Share this article:
Bookmark and Share

Job Hunting While Employed Requires a Different Approach

The Employment Clinic

Did you know that there are almost as many employed people looking for jobs, as those who are unemployed? According to the U.S. Department of Labor, as of December of 2005 there were over 7 million unemployed workers out of a labor force of 142 million that were actively involved in seeking new employment. Another 6.1 million employed professionals (about 4.5% of the work force) are also involved in seeking new employment. It is a highly competitive marketplace. If you are working and looking for a new opportunity you will need to have every possible advantage.

Job seekers often ask if they should quit their job in order to devote full time to the search for new employment. The answer is a resounding no. The employed professional is almost always more attractive to a potential new employer than those who are not working. Search firms and recruiters usually never target the unemployed. Stay at your current job until you have accepted a new opportunity. Then give your employer at least two weeks notice.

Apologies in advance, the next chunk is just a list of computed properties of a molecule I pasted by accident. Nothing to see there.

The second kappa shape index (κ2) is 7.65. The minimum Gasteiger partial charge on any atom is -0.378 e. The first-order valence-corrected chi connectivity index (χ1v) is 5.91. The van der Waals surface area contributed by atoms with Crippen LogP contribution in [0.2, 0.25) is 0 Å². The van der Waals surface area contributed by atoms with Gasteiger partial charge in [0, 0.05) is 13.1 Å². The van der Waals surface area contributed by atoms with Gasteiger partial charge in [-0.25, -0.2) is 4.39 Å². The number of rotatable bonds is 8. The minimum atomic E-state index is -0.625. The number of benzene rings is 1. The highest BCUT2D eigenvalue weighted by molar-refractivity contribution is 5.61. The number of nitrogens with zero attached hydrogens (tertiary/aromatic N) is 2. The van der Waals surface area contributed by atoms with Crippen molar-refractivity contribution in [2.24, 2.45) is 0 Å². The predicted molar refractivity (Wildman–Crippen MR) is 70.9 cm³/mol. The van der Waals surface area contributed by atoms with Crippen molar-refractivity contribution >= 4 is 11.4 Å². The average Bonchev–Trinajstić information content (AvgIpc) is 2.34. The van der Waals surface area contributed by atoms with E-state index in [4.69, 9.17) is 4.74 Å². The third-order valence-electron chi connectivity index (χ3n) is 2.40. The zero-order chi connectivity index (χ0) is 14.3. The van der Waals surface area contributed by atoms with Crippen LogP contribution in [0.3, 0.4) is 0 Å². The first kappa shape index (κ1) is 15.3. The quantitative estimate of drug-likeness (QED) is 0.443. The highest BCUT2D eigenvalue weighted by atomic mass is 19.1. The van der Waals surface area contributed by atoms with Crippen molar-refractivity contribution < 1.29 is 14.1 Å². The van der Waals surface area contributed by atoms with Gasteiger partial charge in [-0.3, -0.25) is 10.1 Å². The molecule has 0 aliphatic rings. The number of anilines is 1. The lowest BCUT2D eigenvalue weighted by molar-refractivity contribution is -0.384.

Why, when so many are out of work, would those who have jobs want to make a change? You could be under compensated, your skills may be under utilized, you may have been passed over for promotion, or you may just wish to travel a new path. Perhaps there is a personality conflict or your job has caused stress related emotional repercussions. Whatever the reason, if you have made a decision to leave an employer, what are the issues you should be aware of and what is your best course of action? We offer the following suggestions:

- Lawrence D. Alter

Author Lawrence Alter is president of L.D.A. Enterprises, Ltd.; a Minneapolis based outplacement and career management firm. He is a recognized expert in career growth techniques. Send ideas or questions via email to: Website address: © Copyright 2006 Lawrence Alter. All rights reserved.